Pros and Cons of WebINK versus Typekit

John Nolan's picture

I hope I don't start any wars; right now I'm subscribed to both, and I can't decide between them.

Is one significantly better with rendering issues?

Both have Adobe and TypeTogether fonts, Typekit has FontFont, WebINK has OurType and some Shinn type.

What have you chosen, and why?

Frode Bo Helland's picture

Typekit seems more open about the rendering issues in older browsers. They're also early adaptors of new approaches, like f.x. serving postscript outlines in larger sizes. In fact, they seem to be pushing these things, with the rest of the gang following a step behind.

Indra Kupferschmid's picture

Is there no way to delete my comment? Just saw you only asked about Typekit and Webink. Sorry.

(I currently use Webtype because they have the Font Bureau RE fonts, in particular Ibis. Top of A-list for reading sizes in my opinion. Before I had Typekit and liked it a lot, too. Larger choice, but not all great for smaller text. Though I didn't really look into rendering quality there.)

John Nolan's picture

I'm happy to hear about Webtype too!

bdunzer's picture

Well being from WebINK I would tend to prefer my own. I am glad you are trying them all out. We all have some great fonts with both TypeKit and us having fonts from Adobe.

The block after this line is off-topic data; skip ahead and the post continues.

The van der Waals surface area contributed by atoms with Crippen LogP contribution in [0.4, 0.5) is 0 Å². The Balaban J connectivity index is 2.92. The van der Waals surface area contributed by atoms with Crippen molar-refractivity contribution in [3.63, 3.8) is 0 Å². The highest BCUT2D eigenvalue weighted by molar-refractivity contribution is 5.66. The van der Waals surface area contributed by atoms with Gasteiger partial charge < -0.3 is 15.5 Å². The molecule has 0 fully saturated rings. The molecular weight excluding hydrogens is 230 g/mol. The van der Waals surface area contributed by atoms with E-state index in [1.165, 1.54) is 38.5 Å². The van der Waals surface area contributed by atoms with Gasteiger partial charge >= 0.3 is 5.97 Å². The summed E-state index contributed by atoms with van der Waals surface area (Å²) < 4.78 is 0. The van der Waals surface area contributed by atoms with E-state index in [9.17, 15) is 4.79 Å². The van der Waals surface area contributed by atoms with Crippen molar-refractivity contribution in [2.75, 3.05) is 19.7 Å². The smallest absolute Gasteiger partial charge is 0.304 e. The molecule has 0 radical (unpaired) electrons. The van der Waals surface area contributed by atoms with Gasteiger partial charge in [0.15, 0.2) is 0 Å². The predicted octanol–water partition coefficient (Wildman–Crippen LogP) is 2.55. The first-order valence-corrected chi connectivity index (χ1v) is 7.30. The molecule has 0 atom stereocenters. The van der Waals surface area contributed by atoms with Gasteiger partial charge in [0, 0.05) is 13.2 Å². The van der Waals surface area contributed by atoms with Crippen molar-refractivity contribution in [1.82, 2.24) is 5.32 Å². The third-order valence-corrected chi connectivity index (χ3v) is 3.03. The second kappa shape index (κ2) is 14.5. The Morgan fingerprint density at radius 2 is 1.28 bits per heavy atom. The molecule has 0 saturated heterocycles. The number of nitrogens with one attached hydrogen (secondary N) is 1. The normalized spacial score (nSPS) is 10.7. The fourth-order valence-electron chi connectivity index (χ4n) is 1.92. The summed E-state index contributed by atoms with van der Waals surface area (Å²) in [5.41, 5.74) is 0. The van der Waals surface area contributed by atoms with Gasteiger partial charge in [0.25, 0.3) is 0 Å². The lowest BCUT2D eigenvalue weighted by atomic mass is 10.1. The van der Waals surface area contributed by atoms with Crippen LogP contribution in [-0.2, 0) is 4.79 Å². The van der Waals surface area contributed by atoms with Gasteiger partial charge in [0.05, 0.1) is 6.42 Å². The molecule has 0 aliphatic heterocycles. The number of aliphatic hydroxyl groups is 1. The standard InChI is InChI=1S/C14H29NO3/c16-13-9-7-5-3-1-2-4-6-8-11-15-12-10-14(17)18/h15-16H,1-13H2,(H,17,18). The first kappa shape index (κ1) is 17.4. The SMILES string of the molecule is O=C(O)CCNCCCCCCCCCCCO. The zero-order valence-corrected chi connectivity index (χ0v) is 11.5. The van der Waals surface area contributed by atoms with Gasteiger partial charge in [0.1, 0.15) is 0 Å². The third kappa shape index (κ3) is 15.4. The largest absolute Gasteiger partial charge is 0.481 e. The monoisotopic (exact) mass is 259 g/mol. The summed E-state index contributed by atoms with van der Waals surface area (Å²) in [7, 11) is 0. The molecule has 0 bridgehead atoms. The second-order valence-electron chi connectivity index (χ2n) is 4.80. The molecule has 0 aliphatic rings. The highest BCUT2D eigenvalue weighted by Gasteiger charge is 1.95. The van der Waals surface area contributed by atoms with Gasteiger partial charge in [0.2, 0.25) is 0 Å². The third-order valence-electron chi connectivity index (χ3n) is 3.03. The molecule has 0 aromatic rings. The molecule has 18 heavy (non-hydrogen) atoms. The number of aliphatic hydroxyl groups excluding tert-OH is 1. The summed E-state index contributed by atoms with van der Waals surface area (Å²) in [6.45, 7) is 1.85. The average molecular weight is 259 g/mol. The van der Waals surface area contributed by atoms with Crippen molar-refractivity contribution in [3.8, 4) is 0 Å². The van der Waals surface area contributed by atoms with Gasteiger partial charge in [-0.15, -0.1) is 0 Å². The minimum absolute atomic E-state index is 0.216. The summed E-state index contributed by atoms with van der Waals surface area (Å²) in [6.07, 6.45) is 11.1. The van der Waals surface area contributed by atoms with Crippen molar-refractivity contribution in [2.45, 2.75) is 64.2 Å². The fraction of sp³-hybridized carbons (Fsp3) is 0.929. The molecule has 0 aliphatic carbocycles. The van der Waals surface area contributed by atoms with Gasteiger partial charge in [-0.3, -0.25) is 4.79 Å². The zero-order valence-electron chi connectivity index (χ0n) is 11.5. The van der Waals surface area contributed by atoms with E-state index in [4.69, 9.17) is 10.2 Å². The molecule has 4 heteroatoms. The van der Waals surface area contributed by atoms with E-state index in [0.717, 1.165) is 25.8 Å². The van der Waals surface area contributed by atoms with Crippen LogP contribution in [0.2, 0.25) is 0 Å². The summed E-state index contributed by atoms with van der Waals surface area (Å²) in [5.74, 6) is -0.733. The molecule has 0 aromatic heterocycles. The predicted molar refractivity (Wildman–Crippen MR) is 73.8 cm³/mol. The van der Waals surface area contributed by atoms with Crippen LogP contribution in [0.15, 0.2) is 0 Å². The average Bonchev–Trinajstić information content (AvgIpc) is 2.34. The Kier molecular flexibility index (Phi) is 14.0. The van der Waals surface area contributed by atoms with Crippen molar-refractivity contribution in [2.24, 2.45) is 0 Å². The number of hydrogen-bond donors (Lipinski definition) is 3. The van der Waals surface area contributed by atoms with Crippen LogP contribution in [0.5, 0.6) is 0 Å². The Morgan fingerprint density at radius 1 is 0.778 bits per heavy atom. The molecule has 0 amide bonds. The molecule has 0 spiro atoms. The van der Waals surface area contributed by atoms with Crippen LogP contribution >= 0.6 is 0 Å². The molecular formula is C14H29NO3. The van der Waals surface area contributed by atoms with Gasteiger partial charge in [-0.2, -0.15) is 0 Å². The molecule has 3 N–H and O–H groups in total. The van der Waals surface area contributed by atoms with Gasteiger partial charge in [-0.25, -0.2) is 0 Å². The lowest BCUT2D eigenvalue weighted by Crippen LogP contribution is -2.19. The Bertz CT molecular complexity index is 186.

I am always asked what is the difference between you and TypeKit and the most obvious is that we are a pure CSS only solution. I prefer this method because it allows development to be as I normally would develop with links to my media. A lot of folks don't like the extra JavaScript required to use TypeKit but a lot of folks dont find it an issue. We use a powerful CSS implementation model that differs from many of the other CSS only services. Most CSS only shops link back to a hosted CSS file that uses a traditional @font-face stack of EOT, WOFF, TTF calls and allows the browser to determine what file format to download. Ours links back to our intelligent servers that determine the OS and Browser version and hand back the best format for that browser. This matters a lot since in some OS and Browser combinations handing back a WOFF/CFF might not be the best and a TTF might be better.